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Home construction is slowing but Michigan’s backlog is keeping builders busy


Michigan homebuilders are bucking a national trend as their schedules remain booked solid despite the construction industry claiming a “housing recession.”


Builders are still playing catch-up, said Jimmy Greene, CEO and President of ABC Michigan, the statewide trade association representing the commercial and industrial construction industries.


“It’s a boom still,” he said. “Until we come up on meeting at least 50% or 60% of that backlog, I think Michigan’s a little bit more isolated than the national averages convey.”



Builder confidence fell for the eighth straight month in August, according to The National Association of Home Builders/Wells Fargo Housing Market Index. The home builders survey has been distributed monthly for 35 years.



The steep drop of six points landed builder sentiment at its lowest point since May 2020.



Low confidence is coming from builders seeing buyer traffic slow dramatically, to its lowest level since April 2014, excluding the spring of 2020 when the pandemic first hit, according to the August report. The association pointed to increasing mortgage rates and construction costs as the reason buyers were sitting on the sidelines.



These factors deemed the industry to be in a “housing recession,” said home builders association Chief Economist Robert Dietz.



While Michigan builders remain wary of national trends, they are not seeing the cancellation rates happening in the other parts of the U.S., particularly the southwest and northwest region.



National data showed homebuilder cancellation rates this summer more than doubled since April, according to surveys by John Burns Real Estate Consulting. In July, 17.6% of builder contracts collapsed, compared with 8% in April and 7.5% in July 2021.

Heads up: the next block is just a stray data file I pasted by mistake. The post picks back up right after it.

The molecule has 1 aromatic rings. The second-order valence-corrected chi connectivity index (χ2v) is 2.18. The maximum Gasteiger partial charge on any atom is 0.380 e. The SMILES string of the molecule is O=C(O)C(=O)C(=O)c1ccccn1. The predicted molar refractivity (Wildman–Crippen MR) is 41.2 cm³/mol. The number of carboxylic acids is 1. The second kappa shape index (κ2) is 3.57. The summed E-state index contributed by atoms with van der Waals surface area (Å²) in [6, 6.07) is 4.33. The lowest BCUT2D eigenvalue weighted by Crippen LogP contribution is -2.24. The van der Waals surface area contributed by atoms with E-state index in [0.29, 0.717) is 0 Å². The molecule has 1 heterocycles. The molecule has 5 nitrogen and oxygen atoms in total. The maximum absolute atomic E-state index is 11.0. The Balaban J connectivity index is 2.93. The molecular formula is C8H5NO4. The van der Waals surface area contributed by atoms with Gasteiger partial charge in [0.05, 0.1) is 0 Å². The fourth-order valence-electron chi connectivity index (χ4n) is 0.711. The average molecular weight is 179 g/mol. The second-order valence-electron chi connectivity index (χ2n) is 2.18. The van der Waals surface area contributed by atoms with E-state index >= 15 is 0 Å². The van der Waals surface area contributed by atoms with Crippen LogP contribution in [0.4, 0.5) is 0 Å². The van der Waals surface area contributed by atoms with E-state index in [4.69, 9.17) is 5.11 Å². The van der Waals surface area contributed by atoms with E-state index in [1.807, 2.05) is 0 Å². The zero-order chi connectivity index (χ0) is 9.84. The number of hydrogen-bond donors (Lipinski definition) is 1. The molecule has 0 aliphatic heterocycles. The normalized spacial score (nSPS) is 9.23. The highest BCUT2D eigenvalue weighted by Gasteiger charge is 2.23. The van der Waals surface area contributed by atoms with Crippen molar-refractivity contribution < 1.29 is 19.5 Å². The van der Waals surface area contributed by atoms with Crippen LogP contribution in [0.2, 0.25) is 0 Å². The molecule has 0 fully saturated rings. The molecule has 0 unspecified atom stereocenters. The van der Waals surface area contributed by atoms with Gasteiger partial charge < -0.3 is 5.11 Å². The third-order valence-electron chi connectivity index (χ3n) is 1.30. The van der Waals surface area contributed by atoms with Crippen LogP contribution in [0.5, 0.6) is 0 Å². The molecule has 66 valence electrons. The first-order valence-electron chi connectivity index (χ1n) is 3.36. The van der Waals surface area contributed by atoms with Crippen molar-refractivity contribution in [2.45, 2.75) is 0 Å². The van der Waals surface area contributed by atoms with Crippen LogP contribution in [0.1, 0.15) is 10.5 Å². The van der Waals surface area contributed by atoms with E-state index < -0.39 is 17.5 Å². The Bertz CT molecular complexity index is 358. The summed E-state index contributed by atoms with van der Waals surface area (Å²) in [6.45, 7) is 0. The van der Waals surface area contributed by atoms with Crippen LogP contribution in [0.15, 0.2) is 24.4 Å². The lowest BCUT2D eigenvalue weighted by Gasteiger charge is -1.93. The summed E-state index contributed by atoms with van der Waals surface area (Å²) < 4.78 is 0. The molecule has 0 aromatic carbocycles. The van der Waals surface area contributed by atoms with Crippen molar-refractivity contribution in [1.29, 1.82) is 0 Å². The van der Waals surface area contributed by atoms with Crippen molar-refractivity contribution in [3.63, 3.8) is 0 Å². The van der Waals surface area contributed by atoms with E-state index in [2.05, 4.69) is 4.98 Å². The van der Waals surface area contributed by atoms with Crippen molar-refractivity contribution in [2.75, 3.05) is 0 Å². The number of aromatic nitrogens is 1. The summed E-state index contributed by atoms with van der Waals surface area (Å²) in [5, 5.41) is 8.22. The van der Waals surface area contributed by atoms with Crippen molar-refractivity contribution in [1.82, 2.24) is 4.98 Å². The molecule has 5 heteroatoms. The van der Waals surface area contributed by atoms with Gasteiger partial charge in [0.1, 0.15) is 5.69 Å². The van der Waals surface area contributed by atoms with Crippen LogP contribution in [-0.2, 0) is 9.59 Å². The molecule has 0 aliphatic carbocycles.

Michigan isn’t completely immune to what is causing homebuyers to pull out of these deals, though.



Supply chain issues and inflationary costs are still weighing on Michigan builders, especially fuel costs, Greene said.



“Our builders probably spend more time apologizing than they do building because they apologize for passing these costs on to consumers,” he said.



Roughly one-in-five home builders reported reducing prices in the past month to increase sales or limit cancellations, according to the home builders association/Wells Fargo Housing Market Index survey.



The national home builders association's economic forecast expects inflationary costs to peak and long-term interest rates will stabilize therefore normalizing some of the cost of homebuying.



Michigan’s backlog could cushion the blow of economic turbulence and keep builders busy, said Bob Filka, CEO of the Home Builders Association of Michigan.



Michigan has a backlog on housing production dating back to the 2008 recession. To keep up with demand, the state should be building somewhere around 27,000 homes annually but the actual number sits around 10,000, Filka said.



Single-family home build permits did see a 13% year-over-year dip from January to May, but the Michigan home builders association forecast remains positive for the year overall with the projection that permits will rise and exceed 2021 totals.



“We’re in a rough period here for the next several months,” Filka said. “I think starting next year, you’re going to see some of the supply chain issues resolve themselves and home production will be able to happen in a more normal way.”

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